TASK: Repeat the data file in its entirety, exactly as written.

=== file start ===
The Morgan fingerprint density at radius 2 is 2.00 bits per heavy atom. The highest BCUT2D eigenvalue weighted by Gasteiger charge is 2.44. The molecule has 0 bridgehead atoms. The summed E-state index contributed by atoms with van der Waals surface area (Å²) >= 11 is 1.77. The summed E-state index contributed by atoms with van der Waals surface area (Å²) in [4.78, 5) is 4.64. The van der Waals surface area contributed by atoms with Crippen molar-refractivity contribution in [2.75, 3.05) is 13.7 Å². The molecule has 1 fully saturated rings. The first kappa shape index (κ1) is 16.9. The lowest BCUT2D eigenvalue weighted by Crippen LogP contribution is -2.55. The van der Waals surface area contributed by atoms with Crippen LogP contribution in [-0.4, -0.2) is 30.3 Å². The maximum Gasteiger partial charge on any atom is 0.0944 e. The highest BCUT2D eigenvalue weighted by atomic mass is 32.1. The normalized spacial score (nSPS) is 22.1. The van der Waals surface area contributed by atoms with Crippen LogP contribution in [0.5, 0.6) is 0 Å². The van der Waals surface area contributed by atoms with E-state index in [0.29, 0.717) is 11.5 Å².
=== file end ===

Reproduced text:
The Morgan fingerprint density at radius 2 is 2.00 bits per heavy atom. The highest BCUT2D eigenvalue weighted by Gasteiger charge is 2.44. The molecule has 0 bridgehead atoms. The summed E-state index contributed by atoms with van der Waals surface area (Å²) >= 11 is 1.77. The summed E-state index contributed by atoms with van der Waals surface area (Å²) in [4.78, 5) is 4.64. The van der Waals surface area contributed by atoms with Crippen molar-refractivity contribution in [2.75, 3.05) is 13.7 Å². The molecule has 1 fully saturated rings. The first kappa shape index (κ1) is 16.9. The lowest BCUT2D eigenvalue weighted by Crippen LogP contribution is -2.55. The van der Waals surface area contributed by atoms with Crippen LogP contribution in [-0.4, -0.2) is 30.3 Å². The maximum Gasteiger partial charge on any atom is 0.0944 e. The highest BCUT2D eigenvalue weighted by atomic mass is 32.1. The normalized spacial score (nSPS) is 22.1. The van der Waals surface area contributed by atoms with Crippen LogP contribution in [0.5, 0.6) is 0 Å². The van der Waals surface area contributed by atoms with E-state index in [0.29, 0.717) is 11.5 Å².